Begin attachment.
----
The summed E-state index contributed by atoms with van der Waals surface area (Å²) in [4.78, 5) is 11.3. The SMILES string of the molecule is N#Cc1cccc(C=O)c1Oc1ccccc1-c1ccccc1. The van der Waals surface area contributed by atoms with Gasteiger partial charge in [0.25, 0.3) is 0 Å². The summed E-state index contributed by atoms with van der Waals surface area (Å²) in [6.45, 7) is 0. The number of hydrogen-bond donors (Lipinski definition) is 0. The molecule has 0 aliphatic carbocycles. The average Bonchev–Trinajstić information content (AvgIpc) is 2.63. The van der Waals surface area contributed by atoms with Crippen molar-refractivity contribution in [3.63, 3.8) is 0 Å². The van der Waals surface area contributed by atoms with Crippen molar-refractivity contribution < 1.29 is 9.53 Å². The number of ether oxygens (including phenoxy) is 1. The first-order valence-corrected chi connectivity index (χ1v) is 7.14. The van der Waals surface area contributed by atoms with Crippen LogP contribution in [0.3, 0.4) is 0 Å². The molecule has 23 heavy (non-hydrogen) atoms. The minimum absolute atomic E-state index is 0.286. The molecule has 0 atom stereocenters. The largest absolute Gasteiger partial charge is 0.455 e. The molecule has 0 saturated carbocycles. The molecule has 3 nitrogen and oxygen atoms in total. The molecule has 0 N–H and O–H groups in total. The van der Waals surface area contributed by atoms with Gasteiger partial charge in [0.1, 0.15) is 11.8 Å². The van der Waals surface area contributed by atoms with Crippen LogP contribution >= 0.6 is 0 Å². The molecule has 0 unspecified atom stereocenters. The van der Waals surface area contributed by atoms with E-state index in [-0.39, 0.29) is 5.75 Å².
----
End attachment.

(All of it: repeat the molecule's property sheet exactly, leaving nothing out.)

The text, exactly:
The summed E-state index contributed by atoms with van der Waals surface area (Å²) in [4.78, 5) is 11.3. The SMILES string of the molecule is N#Cc1cccc(C=O)c1Oc1ccccc1-c1ccccc1. The van der Waals surface area contributed by atoms with Gasteiger partial charge in [0.25, 0.3) is 0 Å². The summed E-state index contributed by atoms with van der Waals surface area (Å²) in [6.45, 7) is 0. The number of hydrogen-bond donors (Lipinski definition) is 0. The molecule has 0 aliphatic carbocycles. The average Bonchev–Trinajstić information content (AvgIpc) is 2.63. The van der Waals surface area contributed by atoms with Crippen molar-refractivity contribution in [3.63, 3.8) is 0 Å². The van der Waals surface area contributed by atoms with Crippen molar-refractivity contribution < 1.29 is 9.53 Å². The number of ether oxygens (including phenoxy) is 1. The first-order valence-corrected chi connectivity index (χ1v) is 7.14. The van der Waals surface area contributed by atoms with Crippen LogP contribution in [0.3, 0.4) is 0 Å². The molecule has 23 heavy (non-hydrogen) atoms. The minimum absolute atomic E-state index is 0.286. The molecule has 0 atom stereocenters. The largest absolute Gasteiger partial charge is 0.455 e. The molecule has 0 saturated carbocycles. The molecule has 3 nitrogen and oxygen atoms in total. The molecule has 0 N–H and O–H groups in total. The van der Waals surface area contributed by atoms with Gasteiger partial charge in [0.1, 0.15) is 11.8 Å². The van der Waals surface area contributed by atoms with Crippen LogP contribution >= 0.6 is 0 Å². The molecule has 0 unspecified atom stereocenters. The van der Waals surface area contributed by atoms with E-state index in [-0.39, 0.29) is 5.75 Å².